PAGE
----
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OG Meta vs. Traditional

Should head content use both?

     
1:22 am on Jul 28, 2015 (gmt 0)

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Hello All -

I ran across an article that was very helpful in explaining Open Graph (og: ) meta tags.

After reading this article however, I was wondering...

if you use og:title (for example) - is the traditional title meta tag redundant... or should the traditional core meta tags (title, description, author, robots, etc) still be used?

Any guidance is greatly appreciated.

[edited by: bill at 4:22 am (utc) on Jul 28, 2015]
[edit reason] fix formatting [/edit]

4:10 am on July 28, 2015 (gmt 0)

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There are times where offering and alternative with the OG has it's advantages. You mentioned one, the title. The other is the description.

As facebook evolved it changed the length of the displayed content of those. The ability to get the maximum info out there without getting cut off with ... endings to me is VERY important.

I test with a page only I see and fiddle the length until the magic length is found that still gives the equivalent meaning but is not cut short (forcing the reader to click to continue reading.)

Hope that made sense? Clarification requests will be politely replied to.
4:18 am on July 28, 2015 (gmt 0)

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If your target is Facebook or Twitter then use them, else the rest of the world uses ordinary.
4:19 am on July 28, 2015 (gmt 0)

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From my site page template. See [developers.facebook.com ] for more detail.


<!-- title shown in facebook post as underlined link (to url) 95 characters max -->
<meta property="og:title" content="">
<!-- usually blog, website or article; more @ http://developers.facebook.com/docs/opengraphprotocol/ -->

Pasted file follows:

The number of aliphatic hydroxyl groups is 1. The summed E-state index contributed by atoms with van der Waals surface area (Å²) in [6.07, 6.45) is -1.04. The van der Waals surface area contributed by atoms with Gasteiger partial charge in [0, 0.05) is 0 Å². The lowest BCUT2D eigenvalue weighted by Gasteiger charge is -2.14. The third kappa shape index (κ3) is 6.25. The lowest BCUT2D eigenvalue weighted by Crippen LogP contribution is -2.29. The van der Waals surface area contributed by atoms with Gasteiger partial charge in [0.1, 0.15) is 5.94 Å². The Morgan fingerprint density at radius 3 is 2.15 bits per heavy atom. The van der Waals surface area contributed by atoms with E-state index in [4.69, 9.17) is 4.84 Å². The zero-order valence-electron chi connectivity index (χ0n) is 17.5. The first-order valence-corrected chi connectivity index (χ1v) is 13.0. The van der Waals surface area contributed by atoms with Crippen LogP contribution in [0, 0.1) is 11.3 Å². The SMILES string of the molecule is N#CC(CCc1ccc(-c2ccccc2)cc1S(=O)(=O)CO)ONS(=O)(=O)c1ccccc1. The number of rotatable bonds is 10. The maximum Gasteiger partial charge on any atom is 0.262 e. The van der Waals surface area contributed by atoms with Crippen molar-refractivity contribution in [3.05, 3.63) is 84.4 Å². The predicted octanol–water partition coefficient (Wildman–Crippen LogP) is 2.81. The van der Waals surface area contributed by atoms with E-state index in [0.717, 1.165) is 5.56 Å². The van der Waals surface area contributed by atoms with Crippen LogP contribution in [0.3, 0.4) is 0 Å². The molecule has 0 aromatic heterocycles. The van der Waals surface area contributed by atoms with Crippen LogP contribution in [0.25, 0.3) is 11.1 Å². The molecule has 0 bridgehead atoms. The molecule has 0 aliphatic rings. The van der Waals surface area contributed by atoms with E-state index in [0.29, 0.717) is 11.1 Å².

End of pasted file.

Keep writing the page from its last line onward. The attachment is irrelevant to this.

<meta property="og:type" content="website">
<!-- ideally s/b square - the longer dimension gets cropped otherwise; must be > 1,000 x 1,000 pixels to display -->
<meta property="og:image" content="http://example.com/images/logo.gif">
<meta property="og:url" content="http://example.com/">
<!-- Facebook shows this in place of the standard meta description. Longer version of what web-searchers see. Max 297 characters -->
<meta property="og:description" content="">
<meta property="og:site_name" content="">

<meta name="fb:page_id" content="12345678">
<meta name="og:email" content="information@example.com">
<meta name="og:phone_number" content="none">
<meta name="og:latitude" content="xx.xxxx">
<meta name="og:longitude" content="xx.xxxx">
<meta name="og:street-address" content="">
<meta name="og:locality" content="Anytown">
<meta name="og:region" content="NJ">
<meta name="og:postal-code" content="xxxxx">
<meta name="og:country-name" content="USA">

<!-- summary is default;Twitter will default to 'summary' if omitted -->
<meta name="twitter:card" content="summary">
<!-- title is 70 max before truncation -->
<meta name="twitter:title" content="">
<!-- description is 200 characters before truncation -->
<meta name="twitter:description" content="">
<!-- image should be a square image no smaller than 6060 pixels -->
<meta name="twitter:image" content="http://example.com/images/logo.gif">
4:36 am on July 28, 2015 (gmt 0)

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Hi Hoople and Tangor -

Thank you both very much for your answers - Hoople, and thank you for the example - much appreciated.

While on a similar topic, I've (finally) moved to HTML5 and I notice a lot of H5 sites aren't using the same "traditional" meta tags that were use full for previous HTML builds. The traditional ones I still see most often on H5 sites are title, description... and that's pretty much it.

That being said, are Title and Description the only "traditional" tags that remain relevant to an H5 site?
5:29 am on July 28, 2015 (gmt 0)

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"Traditional" is what is W3C. Anything else is an extension either embraced, or forced, on the the web.
6:52 pm on July 28, 2015 (gmt 0)

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is the traditional title meta tag redundant... or should the traditional core meta tags (title, description, author, robots, etc) still be used?

I really hope you didn't mean that literally. You always need a <title>. Any new stuff is always in-addition-to, not instead-of.